The history of colonialism is filled with the quirky and the unexpected, if you know where to look. And I am reminded, courtesy of Michael Palin's "New Europe", of one of the more unlikely attempts at establishing an overseas colony.
When you think of the Caribbean, you think of the English and the French, the Spanish and the Dutch, who, between them, stitched up a controlling interest in the various islands, growing sugar and attacking each other's shipping. And yes, the Danish had their little corner (now the US Virgin Islands), one which, obscurely, denied the Brandenburgers a Caribbean colony.
|'Tis a pity about the design...|
the Courland Monument in Plymouth, Tobago
Tobago was a particularly coveted island, which at various times in the seventeenth and early eighteenth centuries was contested by the English, French, Dutch, Spanish and even the Swedes. It changed hands thirty-three times.
But the first successful European settlers, who arrived in 1654, were there courtesy of an agreement with Oliver Cromwell, and they were Courlanders, from modern-day Latvia. In return for his support in the dispute between England and the Netherlands, Duke Jacob Kettler was given the right to attempt to set up a colony on Tobago, which probably would have gone fairly smoothly had it not been for the extremely unwelcoming Carib Indians and equally hostile Dutch, who set up a rival, and rather more successful, colony nearby.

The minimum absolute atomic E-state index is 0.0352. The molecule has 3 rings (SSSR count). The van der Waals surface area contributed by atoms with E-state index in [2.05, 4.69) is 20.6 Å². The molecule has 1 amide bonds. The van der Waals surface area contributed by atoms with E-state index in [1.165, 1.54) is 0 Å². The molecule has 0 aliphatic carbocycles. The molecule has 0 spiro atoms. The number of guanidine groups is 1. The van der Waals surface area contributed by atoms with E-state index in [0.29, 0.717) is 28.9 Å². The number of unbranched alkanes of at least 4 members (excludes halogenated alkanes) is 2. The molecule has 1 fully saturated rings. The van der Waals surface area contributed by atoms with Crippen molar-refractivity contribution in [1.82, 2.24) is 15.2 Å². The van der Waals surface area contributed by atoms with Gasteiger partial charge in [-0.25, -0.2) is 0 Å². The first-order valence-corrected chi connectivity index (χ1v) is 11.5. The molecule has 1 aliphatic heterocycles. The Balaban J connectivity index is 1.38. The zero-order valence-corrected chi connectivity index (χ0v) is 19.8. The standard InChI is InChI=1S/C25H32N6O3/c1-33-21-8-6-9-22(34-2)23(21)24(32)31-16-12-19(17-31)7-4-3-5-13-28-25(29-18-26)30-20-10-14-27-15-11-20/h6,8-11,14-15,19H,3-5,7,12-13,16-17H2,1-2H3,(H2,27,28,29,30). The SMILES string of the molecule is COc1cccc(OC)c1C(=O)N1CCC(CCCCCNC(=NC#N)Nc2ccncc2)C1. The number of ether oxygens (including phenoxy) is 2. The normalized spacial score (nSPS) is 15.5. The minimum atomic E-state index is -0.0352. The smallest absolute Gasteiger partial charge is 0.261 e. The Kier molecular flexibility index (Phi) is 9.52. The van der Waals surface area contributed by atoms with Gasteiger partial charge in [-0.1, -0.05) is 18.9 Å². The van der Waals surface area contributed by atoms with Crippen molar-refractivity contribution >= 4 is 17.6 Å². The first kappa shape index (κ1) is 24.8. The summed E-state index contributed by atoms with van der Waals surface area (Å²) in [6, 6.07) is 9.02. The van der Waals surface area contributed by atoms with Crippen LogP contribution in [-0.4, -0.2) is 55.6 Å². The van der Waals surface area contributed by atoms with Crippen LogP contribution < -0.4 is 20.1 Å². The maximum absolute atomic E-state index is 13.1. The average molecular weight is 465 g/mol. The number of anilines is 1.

Driven off by the Dutch in 1659, the island was returned to them by the Treaty of Oliwa in 1660 but, despite a number of attempts to re-establish themselves, the Courlanders sold Tobago in 1689. One can only wonder what might have happened had they been successful...
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